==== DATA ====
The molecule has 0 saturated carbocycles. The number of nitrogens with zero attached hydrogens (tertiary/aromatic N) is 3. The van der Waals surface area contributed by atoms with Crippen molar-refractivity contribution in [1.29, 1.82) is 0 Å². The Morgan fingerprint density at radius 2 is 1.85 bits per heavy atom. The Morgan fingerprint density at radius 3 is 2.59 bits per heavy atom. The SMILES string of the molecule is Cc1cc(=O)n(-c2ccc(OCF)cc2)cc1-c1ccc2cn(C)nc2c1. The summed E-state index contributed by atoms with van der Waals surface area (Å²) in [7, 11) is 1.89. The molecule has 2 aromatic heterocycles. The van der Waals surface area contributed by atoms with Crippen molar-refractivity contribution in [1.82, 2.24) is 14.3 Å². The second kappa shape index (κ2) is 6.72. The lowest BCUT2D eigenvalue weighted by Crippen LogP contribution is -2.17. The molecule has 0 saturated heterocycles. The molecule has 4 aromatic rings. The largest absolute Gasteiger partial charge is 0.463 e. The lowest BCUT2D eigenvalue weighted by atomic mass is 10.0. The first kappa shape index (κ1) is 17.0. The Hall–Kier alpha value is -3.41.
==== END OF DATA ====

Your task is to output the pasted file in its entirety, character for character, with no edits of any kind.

The molecule has 0 saturated carbocycles. The number of nitrogens with zero attached hydrogens (tertiary/aromatic N) is 3. The van der Waals surface area contributed by atoms with Crippen molar-refractivity contribution in [1.29, 1.82) is 0 Å². The Morgan fingerprint density at radius 2 is 1.85 bits per heavy atom. The Morgan fingerprint density at radius 3 is 2.59 bits per heavy atom. The SMILES string of the molecule is Cc1cc(=O)n(-c2ccc(OCF)cc2)cc1-c1ccc2cn(C)nc2c1. The summed E-state index contributed by atoms with van der Waals surface area (Å²) in [7, 11) is 1.89. The molecule has 2 aromatic heterocycles. The van der Waals surface area contributed by atoms with Crippen molar-refractivity contribution in [1.82, 2.24) is 14.3 Å². The second kappa shape index (κ2) is 6.72. The lowest BCUT2D eigenvalue weighted by Crippen LogP contribution is -2.17. The molecule has 0 saturated heterocycles. The molecule has 4 aromatic rings. The largest absolute Gasteiger partial charge is 0.463 e. The lowest BCUT2D eigenvalue weighted by atomic mass is 10.0. The first kappa shape index (κ1) is 17.0. The Hall–Kier alpha value is -3.41.